1 cup of coffee

1 petite vanilla scone

I’m not a huge fan of Starbucks coffee. It’s too acidic for me. What I am a fan of is free coffee, and that’s what Starbucks gave out on Tax Day if you brought a recyclable container. I used my red E! mug from my previous job that I’ve used for almost two years now. I also haven’t cleaned it in almost a year. There’s a lot of history in that mug. It means a lot to me.

10 pm

2 roast chicken breasts

side of white rice

1 glass of water

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Nov. 30, 2009

30 Nov

12 pm

1 turkey sandwich on wheat with cranberry mayo

mashed potatoes

cornbread stuffing

1 can diet Coke

5 pm

1 banana

6:30 pm

2 turkey mole enchiladas

1 can diet Coke

Finally! All my Thanksgiving turkey leftovers are gone. I made it a personal goal to get rid of it before December, and damned if I didn’t succeed. It’s important to set goals for oneself. It gives meaning to life. God, unemployment sucks.

BTW, there was a 0% chance for me to make my own mole sauce. Just because I’m from the same hometown as Rick Bayless doesn’t mean I can inherently blend 23 ingredients into an intricate sauce. I used store-bought Dosa Maria mole paste diluted with chicken stock. It saved me about 82 steps and 36 hours.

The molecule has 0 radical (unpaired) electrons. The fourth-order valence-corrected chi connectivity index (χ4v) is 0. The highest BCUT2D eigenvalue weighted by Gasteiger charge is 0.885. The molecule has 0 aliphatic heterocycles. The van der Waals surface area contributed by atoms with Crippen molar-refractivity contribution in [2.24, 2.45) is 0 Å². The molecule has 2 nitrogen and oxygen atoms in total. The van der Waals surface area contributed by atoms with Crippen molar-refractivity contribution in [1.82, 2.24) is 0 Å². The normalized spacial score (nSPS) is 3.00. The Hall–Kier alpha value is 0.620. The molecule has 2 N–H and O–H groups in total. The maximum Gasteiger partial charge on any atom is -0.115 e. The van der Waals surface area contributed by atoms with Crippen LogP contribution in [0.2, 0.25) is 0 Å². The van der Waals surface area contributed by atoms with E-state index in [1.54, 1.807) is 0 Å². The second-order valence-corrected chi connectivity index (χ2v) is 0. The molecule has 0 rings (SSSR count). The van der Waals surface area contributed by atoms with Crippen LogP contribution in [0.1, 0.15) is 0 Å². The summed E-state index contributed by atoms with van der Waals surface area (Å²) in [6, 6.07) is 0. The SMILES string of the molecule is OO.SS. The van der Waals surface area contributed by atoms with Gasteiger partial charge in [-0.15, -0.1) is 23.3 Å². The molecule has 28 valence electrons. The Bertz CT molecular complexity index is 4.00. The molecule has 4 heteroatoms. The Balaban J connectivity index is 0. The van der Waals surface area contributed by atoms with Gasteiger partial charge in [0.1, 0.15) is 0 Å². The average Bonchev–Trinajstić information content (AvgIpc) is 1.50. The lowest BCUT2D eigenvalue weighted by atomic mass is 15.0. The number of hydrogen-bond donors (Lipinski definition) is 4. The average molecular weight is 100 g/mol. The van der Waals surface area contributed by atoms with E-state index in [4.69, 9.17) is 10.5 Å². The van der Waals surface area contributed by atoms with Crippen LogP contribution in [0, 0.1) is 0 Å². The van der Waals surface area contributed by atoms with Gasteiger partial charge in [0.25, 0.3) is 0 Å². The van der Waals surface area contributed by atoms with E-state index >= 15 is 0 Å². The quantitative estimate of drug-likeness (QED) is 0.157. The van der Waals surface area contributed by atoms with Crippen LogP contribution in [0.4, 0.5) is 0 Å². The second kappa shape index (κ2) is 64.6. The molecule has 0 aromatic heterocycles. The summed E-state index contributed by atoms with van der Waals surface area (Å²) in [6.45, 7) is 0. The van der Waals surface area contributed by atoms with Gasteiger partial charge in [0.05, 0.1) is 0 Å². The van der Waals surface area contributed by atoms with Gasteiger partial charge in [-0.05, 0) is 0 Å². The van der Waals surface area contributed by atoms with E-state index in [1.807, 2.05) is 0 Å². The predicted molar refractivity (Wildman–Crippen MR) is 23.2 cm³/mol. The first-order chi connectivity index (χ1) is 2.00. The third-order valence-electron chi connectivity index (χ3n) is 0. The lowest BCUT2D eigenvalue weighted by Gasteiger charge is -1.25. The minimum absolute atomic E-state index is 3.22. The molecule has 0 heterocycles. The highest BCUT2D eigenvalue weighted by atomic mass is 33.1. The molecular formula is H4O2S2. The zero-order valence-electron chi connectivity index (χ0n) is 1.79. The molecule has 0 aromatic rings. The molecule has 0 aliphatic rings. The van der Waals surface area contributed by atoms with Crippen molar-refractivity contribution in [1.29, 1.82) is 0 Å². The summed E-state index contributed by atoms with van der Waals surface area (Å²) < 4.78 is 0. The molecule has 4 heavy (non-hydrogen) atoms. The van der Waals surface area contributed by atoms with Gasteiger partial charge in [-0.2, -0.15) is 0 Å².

11 pm

Happy Endings

2 slices of pepperoni pizza

a lot of popcorn

God damn alcohol! You’ve foiled the cleverest of plans and the best of intentions one too many times. Don’t eat greasy food late at night, don’t text your ex-girlfriend, don’t do coke off a stripper’s chest like Miguel Ferrer in Robocop… but how can I remain angry at you. You’ve been my best friend in times of need. And, you helped me lose my virginity many years back. Homer Simpson said it best; alcohol is the cause of, and solution, to all your problems. As you can tell by the picture above, alcohol only contributed to bad late-night eating on Monday. Thank God I didn’t wake up next to a coke whore.


29 Nov

Happy belated Thanksgiving everyone! I hope everyone gorged themselves this past weekend. It’s the one day where it’s perfectly acceptable to consume 4,000 calories in one meal and have it be completely reasonable. Even homeless people get to eat a lot on Thanksgiving. It’s the one day of the year where people are eager to feed them. They’re screwed on most other days but on Thanksgiving, free turkey and gravy for all. You know who’s the only who don’t get to eat to their hearts content? Vegetarians. But they made their bed. They can lie in it. I feel no sympathy.